In the wake of the Edward Snowden’s intelligence leaks and increasing concerns about the use of personal information, the Center for Digital Democracy recently filed a Fair Trade Commission complaint alleging that 30 US Databrokers and data management firms had violated the European Union’s Privacy Directive Safe Harbor framework.  According to the CDD, the collection of private data of EU residents, including online tracking, purchasing history, addresses, income and family structures, each violates EU Safe Harbor commitments made by the companies as required by the EU Privacy Directive. 

What is the Safe Harbor Framework and Why is it Useful?

The EU Privacy Directive establishes the protection of one’s personal data as a fundamental human right and prohibits the transmission of such data outside of the EU unless the covered entity or individual can certify that “adequate safeguards” are in place. This of course, raises issues when EU-protected personal data needs to be sent cross-border to U.S. businesses because the EU does not view the U.S. as having adequate safeguards. 

Exceptions are made where U.S. companies use EU-approved standard contractual clauses (SCCs), which embody key EU privacy principles. In the case of transfers of personal data across EU borders within a multinational corporation, the EU has issued approved binding corporate rules (BCRs).

Yet, the biggest exception to the directive’s prohibitions on transmission of personal data is the EU’s “safe harbor”.  Under that safe harbor, data can be transmitted to third party nations where “the third country in question ensures an adequate level of protection and the [EU] laws implementing other provisions of the Directive are respected prior to the transfer.”  Companies seeking protection of the safe harbor certify their compliance with the Directive’s seven privacy principles and subject to themselves to enforcement by the Federal Trade Commission in the event of non-compliance. More than 3,000 U.S. businesses have enrolled in the Safe Harbor program, and it underlies millions of data transfers from the EU.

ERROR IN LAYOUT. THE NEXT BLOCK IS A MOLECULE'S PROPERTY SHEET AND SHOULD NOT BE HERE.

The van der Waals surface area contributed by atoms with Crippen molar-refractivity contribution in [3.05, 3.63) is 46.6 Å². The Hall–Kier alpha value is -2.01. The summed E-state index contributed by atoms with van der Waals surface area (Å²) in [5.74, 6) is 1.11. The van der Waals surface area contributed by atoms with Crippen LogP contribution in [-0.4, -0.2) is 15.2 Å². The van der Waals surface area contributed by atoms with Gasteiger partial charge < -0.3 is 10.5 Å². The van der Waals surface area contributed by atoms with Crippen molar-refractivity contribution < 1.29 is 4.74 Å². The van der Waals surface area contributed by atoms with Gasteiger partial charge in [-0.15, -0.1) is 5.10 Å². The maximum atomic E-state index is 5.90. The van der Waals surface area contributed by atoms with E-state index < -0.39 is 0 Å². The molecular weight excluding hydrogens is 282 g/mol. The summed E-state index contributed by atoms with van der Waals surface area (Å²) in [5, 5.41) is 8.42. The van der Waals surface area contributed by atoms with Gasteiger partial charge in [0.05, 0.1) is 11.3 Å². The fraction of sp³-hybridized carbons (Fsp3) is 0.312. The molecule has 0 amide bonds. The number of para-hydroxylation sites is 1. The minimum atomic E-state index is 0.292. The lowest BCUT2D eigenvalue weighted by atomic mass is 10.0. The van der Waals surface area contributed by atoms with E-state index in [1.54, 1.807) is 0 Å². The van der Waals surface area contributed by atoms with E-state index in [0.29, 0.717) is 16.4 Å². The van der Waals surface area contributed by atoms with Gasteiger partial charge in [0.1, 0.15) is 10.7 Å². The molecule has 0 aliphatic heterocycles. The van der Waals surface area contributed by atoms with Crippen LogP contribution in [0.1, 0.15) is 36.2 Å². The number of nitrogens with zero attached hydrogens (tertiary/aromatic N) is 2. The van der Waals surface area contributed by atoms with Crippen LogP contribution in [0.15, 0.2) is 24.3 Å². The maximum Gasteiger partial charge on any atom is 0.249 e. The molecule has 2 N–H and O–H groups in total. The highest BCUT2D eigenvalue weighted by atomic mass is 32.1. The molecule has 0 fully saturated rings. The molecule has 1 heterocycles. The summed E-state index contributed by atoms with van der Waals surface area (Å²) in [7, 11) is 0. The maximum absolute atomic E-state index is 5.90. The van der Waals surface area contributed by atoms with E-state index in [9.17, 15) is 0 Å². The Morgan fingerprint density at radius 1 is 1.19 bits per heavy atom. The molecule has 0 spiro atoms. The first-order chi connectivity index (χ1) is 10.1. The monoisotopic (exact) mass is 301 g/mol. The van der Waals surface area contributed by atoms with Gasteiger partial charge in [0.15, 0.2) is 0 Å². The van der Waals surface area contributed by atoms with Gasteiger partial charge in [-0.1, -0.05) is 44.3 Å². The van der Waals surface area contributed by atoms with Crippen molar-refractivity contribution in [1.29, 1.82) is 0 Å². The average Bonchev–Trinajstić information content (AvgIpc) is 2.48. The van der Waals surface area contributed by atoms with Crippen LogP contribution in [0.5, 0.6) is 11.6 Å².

U.S. Criticized for Lax Enforcement of Safe Harbor

The EU Data Protection Authority and the CDD have each recently criticized the FTC for its weaker enforcement of what the EU deems to be privacy violations. And the CDD’s complaint alleges more than just personal data has been used by the 30 companies it targeted in its FTC complaint.  As CDD’s Legal Director Hudson Kingston has explained, “CDDs complaint describes the systemic failure of the Safe Harbor to function as it was intended. Companies are flouting standards that the Department of Commerce agreed to and the Federal Trade Commission pledged to enforce . . . The fundamental privacy right of 500 million Europeans has been ignored and must be acknowledged and protected going forward.”

Jeff Chester, CDD’s executive director further elaborated in in a statement:  “Instead of ensuring that the U.S. lives up to its commitment to protect EU consumers, our investigation found that there is little oversight and enforcement by the FTC. The Big Data-driven companies in our complaint use Safe Harbor as a shield to further the information-gathering practices without serious scrutiny . . . Our investigation found that many of the companies are involved with a web of powerful multiple data broker partners who, unknown to the EU public, pool their data on individuals so they can be profiled and targeted online

FTC Steps Up Safe Harbor Enforcement

 In an apparent response to some of these criticisms, the FTC has started to more actively enforce safe harbor violations in 2014. In January of this year the FTC announced it had settled privacy violations with 12 companies.  Then, in June 2014, the FTC announced that it had settled privacy violations under the safe harbor with 14 U.S. companies.  We expect increasing enforcement to continue in light of actions like the CDD complaint.